René Magritte’s 1928 painting “La Trahison des Images” (“The Treachery of Images”) is a fun example of the simulation the real. On the one hand it is just the image of a pipe, not a pipe itself – it is a simulation of a pipe. On the other, however, is the fact that it is, in fact, a real painting of a pipe. The painting does in fact exist even if what it is a painting of does not exist.
Another example is from the novel War and Peace when Marya gives her brother Andrey (an atheist) an icon to wear around his neck as he heads off to war. She simply believes this icon will keep the grace of God with him as he heads into danger, and though he does not believe in God he does wear this because he loves his sister. In neither case is the icon actually God nor is it love, but it simulates both of these things at once (in a different way to each of them). Later in the novel a peasant woman describes how an icon in a distant church was physically weeping, yet Andrey’s friend, Pierre, explains it was all a trick to separate poor people from their money. The peasant woman takes offence because to her the weeping icon was a sign of and by God, but for Pierre it was a sign of corruption and deceit.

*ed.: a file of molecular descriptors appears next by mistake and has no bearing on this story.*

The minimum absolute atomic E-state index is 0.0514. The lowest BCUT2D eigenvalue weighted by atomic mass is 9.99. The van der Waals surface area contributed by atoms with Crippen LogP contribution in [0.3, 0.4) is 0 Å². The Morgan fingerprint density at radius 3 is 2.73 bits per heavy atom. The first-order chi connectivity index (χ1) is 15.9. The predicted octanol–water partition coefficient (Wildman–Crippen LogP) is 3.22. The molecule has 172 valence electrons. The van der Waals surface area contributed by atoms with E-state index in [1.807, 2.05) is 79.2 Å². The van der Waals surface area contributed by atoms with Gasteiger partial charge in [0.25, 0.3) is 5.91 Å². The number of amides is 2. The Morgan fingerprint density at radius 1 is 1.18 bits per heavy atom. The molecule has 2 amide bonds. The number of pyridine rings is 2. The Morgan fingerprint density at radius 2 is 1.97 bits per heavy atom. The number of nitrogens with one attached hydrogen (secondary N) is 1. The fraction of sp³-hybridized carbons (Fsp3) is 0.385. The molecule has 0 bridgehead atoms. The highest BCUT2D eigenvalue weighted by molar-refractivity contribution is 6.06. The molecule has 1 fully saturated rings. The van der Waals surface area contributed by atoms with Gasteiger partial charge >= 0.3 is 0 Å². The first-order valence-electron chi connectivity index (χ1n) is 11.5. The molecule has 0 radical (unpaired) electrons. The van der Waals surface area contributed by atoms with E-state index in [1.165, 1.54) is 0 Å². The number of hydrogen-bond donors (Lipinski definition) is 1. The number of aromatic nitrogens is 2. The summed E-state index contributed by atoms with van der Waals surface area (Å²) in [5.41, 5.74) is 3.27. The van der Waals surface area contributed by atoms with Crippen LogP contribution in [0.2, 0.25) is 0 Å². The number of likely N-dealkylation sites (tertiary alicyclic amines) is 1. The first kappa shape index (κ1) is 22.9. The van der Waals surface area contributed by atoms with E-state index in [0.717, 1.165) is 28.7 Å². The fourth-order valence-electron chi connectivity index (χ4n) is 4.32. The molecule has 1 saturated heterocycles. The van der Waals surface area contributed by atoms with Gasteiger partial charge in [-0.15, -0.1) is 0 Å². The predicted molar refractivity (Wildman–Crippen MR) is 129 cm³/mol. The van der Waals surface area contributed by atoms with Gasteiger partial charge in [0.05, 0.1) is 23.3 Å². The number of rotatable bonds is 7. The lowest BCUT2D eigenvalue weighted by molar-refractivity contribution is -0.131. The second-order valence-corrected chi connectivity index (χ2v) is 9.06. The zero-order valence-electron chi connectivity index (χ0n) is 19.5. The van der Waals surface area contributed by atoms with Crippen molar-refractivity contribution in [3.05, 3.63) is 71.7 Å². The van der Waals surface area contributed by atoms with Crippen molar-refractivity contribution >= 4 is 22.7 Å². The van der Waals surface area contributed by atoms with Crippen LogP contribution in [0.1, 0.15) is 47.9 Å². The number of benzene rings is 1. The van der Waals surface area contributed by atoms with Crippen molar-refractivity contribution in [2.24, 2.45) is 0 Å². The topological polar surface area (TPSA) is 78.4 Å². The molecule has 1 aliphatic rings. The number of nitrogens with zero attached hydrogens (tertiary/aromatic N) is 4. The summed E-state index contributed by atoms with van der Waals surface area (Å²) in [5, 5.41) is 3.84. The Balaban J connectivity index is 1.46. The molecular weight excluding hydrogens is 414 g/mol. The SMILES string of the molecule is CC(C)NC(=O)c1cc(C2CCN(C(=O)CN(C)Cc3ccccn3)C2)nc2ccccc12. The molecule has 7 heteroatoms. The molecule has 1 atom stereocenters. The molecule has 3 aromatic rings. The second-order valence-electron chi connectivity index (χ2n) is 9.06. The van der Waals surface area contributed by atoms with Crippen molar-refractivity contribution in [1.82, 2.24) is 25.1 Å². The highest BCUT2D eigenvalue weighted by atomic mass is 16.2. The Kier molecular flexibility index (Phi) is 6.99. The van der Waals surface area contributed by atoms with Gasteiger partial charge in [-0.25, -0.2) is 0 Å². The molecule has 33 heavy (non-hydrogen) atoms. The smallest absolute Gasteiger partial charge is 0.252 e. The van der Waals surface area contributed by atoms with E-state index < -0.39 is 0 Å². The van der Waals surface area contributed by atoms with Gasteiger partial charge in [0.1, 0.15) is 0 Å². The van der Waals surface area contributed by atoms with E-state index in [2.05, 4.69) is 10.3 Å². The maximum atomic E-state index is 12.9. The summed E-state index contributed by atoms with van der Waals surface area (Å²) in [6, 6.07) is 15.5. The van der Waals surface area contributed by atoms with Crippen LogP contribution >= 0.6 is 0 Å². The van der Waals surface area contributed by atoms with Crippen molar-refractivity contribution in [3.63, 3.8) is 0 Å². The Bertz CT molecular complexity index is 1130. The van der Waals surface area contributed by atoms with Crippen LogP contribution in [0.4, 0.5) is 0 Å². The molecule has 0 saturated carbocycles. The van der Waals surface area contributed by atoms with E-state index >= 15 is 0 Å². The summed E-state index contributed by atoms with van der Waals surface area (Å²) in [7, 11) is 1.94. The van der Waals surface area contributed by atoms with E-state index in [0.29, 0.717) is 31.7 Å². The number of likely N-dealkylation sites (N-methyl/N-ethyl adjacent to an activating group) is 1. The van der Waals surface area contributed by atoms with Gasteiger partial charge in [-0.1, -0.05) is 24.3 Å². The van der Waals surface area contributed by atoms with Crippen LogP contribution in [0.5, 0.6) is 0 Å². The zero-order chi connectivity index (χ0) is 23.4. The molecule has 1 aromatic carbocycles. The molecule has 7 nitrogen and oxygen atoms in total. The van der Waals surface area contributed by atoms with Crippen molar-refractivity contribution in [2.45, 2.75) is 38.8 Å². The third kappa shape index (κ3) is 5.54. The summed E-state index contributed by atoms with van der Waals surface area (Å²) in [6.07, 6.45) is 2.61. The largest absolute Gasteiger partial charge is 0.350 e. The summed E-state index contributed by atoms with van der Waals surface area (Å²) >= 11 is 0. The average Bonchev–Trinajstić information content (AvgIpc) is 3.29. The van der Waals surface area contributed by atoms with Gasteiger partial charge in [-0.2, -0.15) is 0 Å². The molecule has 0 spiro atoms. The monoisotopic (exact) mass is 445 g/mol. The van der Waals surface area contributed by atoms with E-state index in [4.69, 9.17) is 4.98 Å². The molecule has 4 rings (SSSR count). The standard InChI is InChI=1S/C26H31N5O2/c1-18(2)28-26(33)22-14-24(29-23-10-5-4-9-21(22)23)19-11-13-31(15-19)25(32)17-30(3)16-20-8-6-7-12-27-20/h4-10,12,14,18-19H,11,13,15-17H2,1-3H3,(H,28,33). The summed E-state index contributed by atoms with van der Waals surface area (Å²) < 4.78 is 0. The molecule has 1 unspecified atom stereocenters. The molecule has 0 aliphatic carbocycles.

I use these two examples of icons because Baudrillard talks about religious icons and the role they play in the religious experience. An orthodox Catholic places great importance of the icons of Jesus and Mary and St. John the Baptist, whereas some Protestant faiths (those of the iconoclasts tradition) do not believe religious imagery should be used since it gets in the way of the act of God’s breath of life into the soul. This then raises an interesting paradox within Protestantism’s belief of self-salvation (the individual working out their own salvation) of thus interpreting God differently than their neighbor, unlike the Catholic’s who have a structured hierarchy of images with which God is already interpreted for them. The iconoclasts may be “the ones who accorded [the images] their actual worth”, but what exactly is this “actual worth” since it differs from individual to individual?
In short, which is real? The icon or the absence of the icon? The pipe, or the simulation of the pipe?
To build on the religious experience of images, Milton’s Paradise Lost describes the fruit that Adam and Eve ate as being an apple, yet nowhere in the Bible is there any distinction as to what fruit it might be, it’s simply the fruit of the tree of the knowledge of good and evil (as opposed to the fruit of the tree of life). No apples are in the Hebrew Old Testament book of Genesis. Yet ask any “man on the street” what fruit was eaten in in the bible and they will (most likely) say it is an apple. The apple has become a symbol of the downfall of humanity, the fruit we ate which got us kicked out of the Garden of Eden (Paradise). Humanity was tricked and the apple has becomes a symbol of this deceit, a dissimulation, when in fact it was originally that which gave us the knowledge of good and evil (the knowledge of God himself).